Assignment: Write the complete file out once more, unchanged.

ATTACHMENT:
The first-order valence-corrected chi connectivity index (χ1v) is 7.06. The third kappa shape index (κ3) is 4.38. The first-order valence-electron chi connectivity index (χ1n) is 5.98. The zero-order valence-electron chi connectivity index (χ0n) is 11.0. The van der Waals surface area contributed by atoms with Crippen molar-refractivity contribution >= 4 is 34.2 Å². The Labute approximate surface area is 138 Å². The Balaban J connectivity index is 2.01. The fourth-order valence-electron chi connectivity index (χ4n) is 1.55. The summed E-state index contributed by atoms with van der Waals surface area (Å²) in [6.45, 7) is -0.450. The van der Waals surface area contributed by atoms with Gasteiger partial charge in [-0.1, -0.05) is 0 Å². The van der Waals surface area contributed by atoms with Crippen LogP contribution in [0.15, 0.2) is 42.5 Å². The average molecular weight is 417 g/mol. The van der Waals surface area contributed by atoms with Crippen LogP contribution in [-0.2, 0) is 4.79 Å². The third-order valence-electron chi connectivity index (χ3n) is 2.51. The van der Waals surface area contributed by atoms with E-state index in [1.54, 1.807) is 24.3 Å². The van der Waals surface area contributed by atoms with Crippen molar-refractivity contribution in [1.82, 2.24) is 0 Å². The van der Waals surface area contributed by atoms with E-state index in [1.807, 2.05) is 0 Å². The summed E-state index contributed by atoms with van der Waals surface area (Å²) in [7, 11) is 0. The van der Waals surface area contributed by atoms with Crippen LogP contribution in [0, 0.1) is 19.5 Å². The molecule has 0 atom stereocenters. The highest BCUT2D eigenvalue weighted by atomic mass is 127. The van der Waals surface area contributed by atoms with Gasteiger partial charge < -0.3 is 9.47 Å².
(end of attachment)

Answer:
The first-order valence-corrected chi connectivity index (χ1v) is 7.06. The third kappa shape index (κ3) is 4.38. The first-order valence-electron chi connectivity index (χ1n) is 5.98. The zero-order valence-electron chi connectivity index (χ0n) is 11.0. The van der Waals surface area contributed by atoms with Crippen molar-refractivity contribution >= 4 is 34.2 Å². The Labute approximate surface area is 138 Å². The Balaban J connectivity index is 2.01. The fourth-order valence-electron chi connectivity index (χ4n) is 1.55. The summed E-state index contributed by atoms with van der Waals surface area (Å²) in [6.45, 7) is -0.450. The van der Waals surface area contributed by atoms with Gasteiger partial charge in [-0.1, -0.05) is 0 Å². The van der Waals surface area contributed by atoms with Crippen LogP contribution in [0.15, 0.2) is 42.5 Å². The average molecular weight is 417 g/mol. The van der Waals surface area contributed by atoms with Crippen LogP contribution in [-0.2, 0) is 4.79 Å². The third-order valence-electron chi connectivity index (χ3n) is 2.51. The van der Waals surface area contributed by atoms with E-state index in [1.54, 1.807) is 24.3 Å². The van der Waals surface area contributed by atoms with Crippen molar-refractivity contribution in [1.82, 2.24) is 0 Å². The van der Waals surface area contributed by atoms with E-state index in [1.807, 2.05) is 0 Å². The summed E-state index contributed by atoms with van der Waals surface area (Å²) in [7, 11) is 0. The van der Waals surface area contributed by atoms with Crippen LogP contribution in [0, 0.1) is 19.5 Å². The molecule has 0 atom stereocenters. The highest BCUT2D eigenvalue weighted by atomic mass is 127. The van der Waals surface area contributed by atoms with Gasteiger partial charge < -0.3 is 9.47 Å².